On January 19, 1919, the Paris Peace Conference opened, a meeting of Allied nations that set the peace terms for the defeated Central Powers, including the Ottoman Empire. As a special body of the Paris Conference, "The Inter-Allied Commission on Mandates in Turkey" was established to pursue the secret treaties they had signed between 1915 and 1917.〔The activities of commission is reported in Henry Churchill King, Charles Richard Crane (King-Crane Commission), "Report of American Section of Inter-allied Commission of Mandates in Turkey" published by American Section in 1919.〕 Among the objectives was a new Hellenic Empire based on the Megali Idea. This was promised by British Prime Minister David Lloyd George to Greece.〔Erickson, ''Ordered To Die", chap. 8, extended story at the Cost section.〕 Italy sought control over the southern part of Anatolia under the Agreement of St.-Jean-de-Maurienne. France expected to exercise control over Hatay, Lebanon and Syria, and also wanted control over a portion of southeastern Anatolia based on the Sykes-Picot Agreement. France signed the French-Armenian Agreement and promised the realization of an Armenian state in the Mediterranean region in exchange to the French Armenian Legion.〔Richard G. Hovannisian, ''Armenia on the Road to Independence'', 1967.〕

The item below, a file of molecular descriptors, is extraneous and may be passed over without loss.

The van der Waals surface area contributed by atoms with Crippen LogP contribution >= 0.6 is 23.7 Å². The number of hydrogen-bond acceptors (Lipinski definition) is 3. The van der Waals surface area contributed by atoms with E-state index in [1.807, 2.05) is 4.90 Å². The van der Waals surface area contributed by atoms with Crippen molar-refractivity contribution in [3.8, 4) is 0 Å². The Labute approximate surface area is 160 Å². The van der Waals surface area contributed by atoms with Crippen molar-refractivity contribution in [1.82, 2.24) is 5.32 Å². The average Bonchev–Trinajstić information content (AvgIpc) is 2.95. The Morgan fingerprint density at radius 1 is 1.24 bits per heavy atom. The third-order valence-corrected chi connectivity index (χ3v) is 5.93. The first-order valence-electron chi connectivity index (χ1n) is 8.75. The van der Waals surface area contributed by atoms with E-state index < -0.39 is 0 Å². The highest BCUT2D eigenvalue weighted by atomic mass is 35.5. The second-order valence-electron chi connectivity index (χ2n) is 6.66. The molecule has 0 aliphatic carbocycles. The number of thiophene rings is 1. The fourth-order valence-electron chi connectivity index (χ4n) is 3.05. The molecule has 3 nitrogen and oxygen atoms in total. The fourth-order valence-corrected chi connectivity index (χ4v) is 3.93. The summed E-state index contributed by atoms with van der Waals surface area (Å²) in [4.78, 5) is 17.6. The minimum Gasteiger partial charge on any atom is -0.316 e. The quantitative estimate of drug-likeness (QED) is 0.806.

Meanwhile, Allied countries continued to lay claim to portions of the quickly crumbling Ottoman Empire. British forces based in Syria occupied Maraş, Urfa and Birecik, while French forces embarked by gunboats and sent troops to the Black Sea ports of Zonguldak and Karadeniz Ereğli commanding Turkey's coal mining region. At the Paris Peace Conference, competing claims of Western Anatolia by Greek and Italian delegations led Greece to land the flagship of the Greek Navy at Smyrna, resulting in the Italian delegation walking out of the peace talks. On April 30, Italy responded to the possible idea of Greek incorporation of Western Anatolia by also sending a warship to Smyrna (Izmir) as a show of force against the Greek campaign. A large Italian force also landed in Antalya. With the Italian delegation absent from the Paris Peace talks, Britain was able to sway France and the United States in favour of Greece′s claims and ultimately the Conference authorized the landing of Greek troops on Anatolian territory.
The Greek campaign of Western Anatolia began on May 15, 1919, as Greek troops began landing in Smyrna. For the city′s Muslim population, the day is marked by the "first bullet" fired by Hasan Tahsin〔Mehmet Çavuş's fire against the French in Dörtyol was misknown until near past. But Hasan Tahsin's firing was the first bullet in West Front〕 at the Greek standard bearer at the head of the troops, the murder by bayonet coups of Miralay Fethi Bey for refusing to shout "Zito Venizelos" and the killing and wounding of unarmed Turkish soldiers in the city's principal casern, as well as of 300-400 civilians. Greek troops moved from Smyrna outwards, to towns on the Karaburun peninsula, Selçuk, situated a hundred kilometers south of Smyrna at a key location that commands the fertile Menderes River valley and Menemen and Selçuk, towards the north and the southeast of Smyrna.